Observant Jews in Israel recently had the feeling of waking up on third base. In
late June the Supreme Court ruled that the Tel Aviv municipality would have to
do more than go through the motions in enforcing its 1980 bylaw prohibiting
businesses from opening on the Jewish Sabbath. Religiously observant Jews were
pleasantly surprised since they have generally not received much joy from the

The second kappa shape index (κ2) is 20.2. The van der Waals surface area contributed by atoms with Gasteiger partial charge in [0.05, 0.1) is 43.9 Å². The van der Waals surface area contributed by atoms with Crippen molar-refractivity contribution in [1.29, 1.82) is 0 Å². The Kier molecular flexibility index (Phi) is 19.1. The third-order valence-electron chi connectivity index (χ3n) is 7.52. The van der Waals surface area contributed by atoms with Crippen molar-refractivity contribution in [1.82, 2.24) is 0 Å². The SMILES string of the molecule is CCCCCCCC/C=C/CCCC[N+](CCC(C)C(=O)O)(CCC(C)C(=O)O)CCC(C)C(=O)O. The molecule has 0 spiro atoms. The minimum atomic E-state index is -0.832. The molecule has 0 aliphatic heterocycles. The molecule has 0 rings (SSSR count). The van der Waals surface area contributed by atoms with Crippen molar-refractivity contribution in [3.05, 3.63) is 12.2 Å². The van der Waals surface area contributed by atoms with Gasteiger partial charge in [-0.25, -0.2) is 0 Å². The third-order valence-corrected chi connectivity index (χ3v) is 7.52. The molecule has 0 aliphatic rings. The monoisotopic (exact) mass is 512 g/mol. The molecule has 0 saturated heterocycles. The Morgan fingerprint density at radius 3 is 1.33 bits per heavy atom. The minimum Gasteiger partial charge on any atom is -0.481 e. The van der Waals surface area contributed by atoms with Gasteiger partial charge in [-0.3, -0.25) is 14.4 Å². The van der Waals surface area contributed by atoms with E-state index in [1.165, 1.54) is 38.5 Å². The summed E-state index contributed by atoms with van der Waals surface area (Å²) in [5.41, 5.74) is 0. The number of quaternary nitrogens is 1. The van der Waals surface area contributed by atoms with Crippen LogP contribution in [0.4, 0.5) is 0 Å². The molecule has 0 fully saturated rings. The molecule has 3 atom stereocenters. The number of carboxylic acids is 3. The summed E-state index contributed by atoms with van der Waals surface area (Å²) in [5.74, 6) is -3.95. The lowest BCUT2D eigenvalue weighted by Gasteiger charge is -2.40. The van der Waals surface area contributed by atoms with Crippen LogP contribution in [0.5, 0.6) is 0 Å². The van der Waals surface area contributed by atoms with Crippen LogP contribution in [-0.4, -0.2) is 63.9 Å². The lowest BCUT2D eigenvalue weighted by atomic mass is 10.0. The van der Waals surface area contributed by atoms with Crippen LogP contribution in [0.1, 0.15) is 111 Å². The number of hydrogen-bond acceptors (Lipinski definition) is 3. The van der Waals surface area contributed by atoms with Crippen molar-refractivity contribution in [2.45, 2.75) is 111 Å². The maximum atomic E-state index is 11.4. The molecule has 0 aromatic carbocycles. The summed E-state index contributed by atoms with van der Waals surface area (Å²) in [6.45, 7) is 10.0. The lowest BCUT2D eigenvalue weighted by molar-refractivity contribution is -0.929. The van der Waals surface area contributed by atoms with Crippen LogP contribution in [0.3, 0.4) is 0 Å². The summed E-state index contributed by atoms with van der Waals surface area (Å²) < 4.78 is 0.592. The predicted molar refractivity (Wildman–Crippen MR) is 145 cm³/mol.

judicial system or from the Attorney General’s Office.But before this
morphs into a test case of religious freedom on the order of the Women of the
Wall kerfuffle, it should be noted that the Orthodox were not the plaintiffs.
The suit was filed by mom-and-pop grocery store owners whom the supermarket
scofflaws were driving out of business. Supermarkets in Tel Aviv would open for
business on the Sabbath, knowing that when an inspector called they would
receive a slap on the wrist in the form of a $200 fine. The daily sales volume
made the payment of such a niggardly amount a veritable bargain.
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